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Old 05-31-2021, 07:11 PM   #1
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Gas station boo boo - bent tow dolly axle? how to straighten?

I am using a Master Tow dolly, about 2012 vintage - judging by the date code on the tires it came with. I bought Goodyear Endurance tires for it - load range D is not that common in a 205-75R14 size and I wanted to avoid China bombs. On the first day of our trip, we snagged a steep post while exiting a very tightly laid out truck stop gas pump with the LH tire/fender of the tow dolly.

After this mishap the tow dolly now tracks slightly to the left - I can now see the edge of the fender/tire in the mirror - was not able to do so before. Visually we did not see any damage other than wiping yellow paint off of the post and onto the fender and tire. After about 900 miles of towing after the incident I noticed an aggressive wear pattern on the tow dolly tire treads and the LH tire has the tread worn 50% on the inboard side, similar but less wear on the RH tire. I checked the toe alignment with a tape measure and the front of the tires are toe **out** 1.5 inches. It appears that the axle is bent - not that I can see where it is bent without either a straight edge or dismantling most of the tow dolly to gunsight down the axle. The axle is an integral/structural part of the tow dolly - I can't just go and buy a replacement axle at a trailer store. Anyone have experience in having a tow dolly or trailer axle straightened?
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Old 05-31-2021, 07:18 PM   #2
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Quote:
Originally Posted by aribert View Post
I am using a Master Tow dolly, about 2012 vintage - judging by the date code on the tires it came with. I bought Goodyear Endurance tires for it - load range D is not that common in a 205-75R14 size and I wanted to avoid China bombs. On the first day of our trip, we snagged a steep post while exiting a very tightly laid out truck stop gas pump with the LH tire/fender of the tow dolly.

After this mishap the tow dolly now tracks slightly to the left - I can now see the edge of the fender/tire in the mirror - was not able to do so before. Visually we did not see any damage other than wiping yellow paint off of the post and onto the fender and tire. After about 900 miles of towing after the incident I noticed an aggressive wear pattern on the tow dolly tire treads and the LH tire has the tread worn 50% on the inboard side, similar but less wear on the RH tire. I checked the toe alignment with a tape measure and the front of the tires are toe **out** 1.5 inches. It appears that the axle is bent - not that I can see where it is bent without either a straight edge or dismantling most of the tow dolly to gunsight down the axle. The axle is an integral/structural part of the tow dolly - I can't just go and buy a replacement axle at a trailer store. Anyone have experience in having a tow dolly or trailer axle straightened?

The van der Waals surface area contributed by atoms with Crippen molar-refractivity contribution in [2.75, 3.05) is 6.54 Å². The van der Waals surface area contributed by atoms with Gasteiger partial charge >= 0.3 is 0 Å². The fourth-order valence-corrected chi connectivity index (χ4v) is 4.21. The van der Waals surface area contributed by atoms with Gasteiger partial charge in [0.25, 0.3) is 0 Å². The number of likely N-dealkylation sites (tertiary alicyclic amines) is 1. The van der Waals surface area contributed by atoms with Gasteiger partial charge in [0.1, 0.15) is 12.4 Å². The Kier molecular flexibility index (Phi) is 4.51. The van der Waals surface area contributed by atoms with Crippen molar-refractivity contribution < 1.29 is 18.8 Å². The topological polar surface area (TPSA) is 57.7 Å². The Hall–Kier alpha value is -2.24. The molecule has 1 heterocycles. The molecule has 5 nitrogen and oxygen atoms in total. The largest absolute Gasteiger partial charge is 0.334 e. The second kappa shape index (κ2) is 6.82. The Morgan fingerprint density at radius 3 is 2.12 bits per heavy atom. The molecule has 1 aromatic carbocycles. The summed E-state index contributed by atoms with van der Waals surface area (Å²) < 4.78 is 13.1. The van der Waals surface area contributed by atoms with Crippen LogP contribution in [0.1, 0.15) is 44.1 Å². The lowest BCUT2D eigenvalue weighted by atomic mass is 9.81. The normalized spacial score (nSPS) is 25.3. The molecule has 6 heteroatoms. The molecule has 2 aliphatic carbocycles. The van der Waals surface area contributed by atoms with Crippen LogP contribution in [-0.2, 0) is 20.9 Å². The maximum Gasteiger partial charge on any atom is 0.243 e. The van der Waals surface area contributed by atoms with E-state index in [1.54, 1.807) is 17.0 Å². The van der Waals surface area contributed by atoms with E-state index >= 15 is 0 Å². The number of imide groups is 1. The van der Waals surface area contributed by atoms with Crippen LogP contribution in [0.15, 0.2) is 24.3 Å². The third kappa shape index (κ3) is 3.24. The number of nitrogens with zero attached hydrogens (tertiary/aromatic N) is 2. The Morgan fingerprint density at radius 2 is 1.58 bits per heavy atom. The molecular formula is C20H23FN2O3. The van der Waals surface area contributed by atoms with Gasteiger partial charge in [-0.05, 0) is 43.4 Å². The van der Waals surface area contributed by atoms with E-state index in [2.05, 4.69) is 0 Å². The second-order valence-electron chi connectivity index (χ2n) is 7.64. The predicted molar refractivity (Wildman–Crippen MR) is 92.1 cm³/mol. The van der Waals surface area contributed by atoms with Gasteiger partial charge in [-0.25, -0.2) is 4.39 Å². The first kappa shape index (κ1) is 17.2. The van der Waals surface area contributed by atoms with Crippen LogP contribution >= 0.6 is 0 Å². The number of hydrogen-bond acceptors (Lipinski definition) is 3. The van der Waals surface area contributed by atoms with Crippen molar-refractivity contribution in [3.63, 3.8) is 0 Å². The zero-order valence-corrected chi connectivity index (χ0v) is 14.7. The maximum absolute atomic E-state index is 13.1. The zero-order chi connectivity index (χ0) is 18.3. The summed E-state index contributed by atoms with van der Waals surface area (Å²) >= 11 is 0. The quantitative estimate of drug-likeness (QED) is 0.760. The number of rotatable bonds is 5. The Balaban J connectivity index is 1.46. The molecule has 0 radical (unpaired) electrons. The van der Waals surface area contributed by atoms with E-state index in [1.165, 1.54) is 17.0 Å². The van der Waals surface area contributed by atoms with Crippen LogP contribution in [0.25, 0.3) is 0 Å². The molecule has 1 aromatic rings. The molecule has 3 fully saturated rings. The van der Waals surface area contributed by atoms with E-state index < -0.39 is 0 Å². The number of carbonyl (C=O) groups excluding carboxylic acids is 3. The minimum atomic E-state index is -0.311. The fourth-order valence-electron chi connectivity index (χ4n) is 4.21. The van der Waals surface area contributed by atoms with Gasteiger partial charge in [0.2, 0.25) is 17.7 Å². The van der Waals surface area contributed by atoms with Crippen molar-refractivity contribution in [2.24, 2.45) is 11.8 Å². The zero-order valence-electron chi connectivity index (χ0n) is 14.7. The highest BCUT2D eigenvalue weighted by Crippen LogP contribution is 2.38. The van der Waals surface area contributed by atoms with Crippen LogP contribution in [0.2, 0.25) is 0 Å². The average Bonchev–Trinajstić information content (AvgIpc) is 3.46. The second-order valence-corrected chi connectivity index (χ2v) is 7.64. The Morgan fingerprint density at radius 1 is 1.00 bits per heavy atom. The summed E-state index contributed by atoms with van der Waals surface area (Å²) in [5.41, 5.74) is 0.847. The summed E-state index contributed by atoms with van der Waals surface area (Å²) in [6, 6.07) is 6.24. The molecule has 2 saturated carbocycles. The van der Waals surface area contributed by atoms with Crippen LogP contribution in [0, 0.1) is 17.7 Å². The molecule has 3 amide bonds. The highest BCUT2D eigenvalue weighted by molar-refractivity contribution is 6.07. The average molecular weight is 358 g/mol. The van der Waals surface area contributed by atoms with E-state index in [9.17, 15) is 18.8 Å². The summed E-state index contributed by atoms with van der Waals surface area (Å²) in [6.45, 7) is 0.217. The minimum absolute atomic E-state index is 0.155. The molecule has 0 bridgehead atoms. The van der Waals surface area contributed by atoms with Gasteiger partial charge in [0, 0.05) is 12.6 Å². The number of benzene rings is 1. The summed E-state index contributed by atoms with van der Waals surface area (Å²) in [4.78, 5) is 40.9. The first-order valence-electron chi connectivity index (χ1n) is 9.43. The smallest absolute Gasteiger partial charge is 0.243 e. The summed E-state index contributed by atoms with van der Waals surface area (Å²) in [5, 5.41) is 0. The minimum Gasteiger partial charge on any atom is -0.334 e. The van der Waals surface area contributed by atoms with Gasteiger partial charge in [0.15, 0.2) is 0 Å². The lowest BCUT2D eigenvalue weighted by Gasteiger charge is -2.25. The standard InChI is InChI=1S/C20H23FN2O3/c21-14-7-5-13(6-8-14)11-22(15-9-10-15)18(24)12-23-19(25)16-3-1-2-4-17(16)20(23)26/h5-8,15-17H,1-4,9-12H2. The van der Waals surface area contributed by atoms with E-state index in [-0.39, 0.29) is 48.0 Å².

Normally I would say no to straightening an axel. Can I assume this is a welded assembly? The way most tow dolly's are built? If you can measure that it is off somewhere it is bent. Might be the spindle assembly. A good welding frame shop should be able to measure and if it is the spindle, that can be cut off and replaced. Or a frame shop may be able to pull it back. But I would make sure the spindle is not bent. I have built these things from scratch and have also replaced spindles that have spun a bearing on it. It doesn't take much to throw them off and tow funny.
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Old 05-31-2021, 07:40 PM   #3
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GO to a truck/trailer spring frame alignment shop. I had a very similar problem with a new tow dolly, (small local manufacturer). On our first trip of about 2500 miles wore this inside treads of the tires completely out. When I took it to their shop, I was told the toe in was about an inch. Left it with them, and they fixed the issue, never another tire wear problem. This was a solid axle with the spindles and backing plates welded on.

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Old 05-31-2021, 10:19 PM   #4
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Yes the axle and the tongue are one piece, with other details welded to the axle.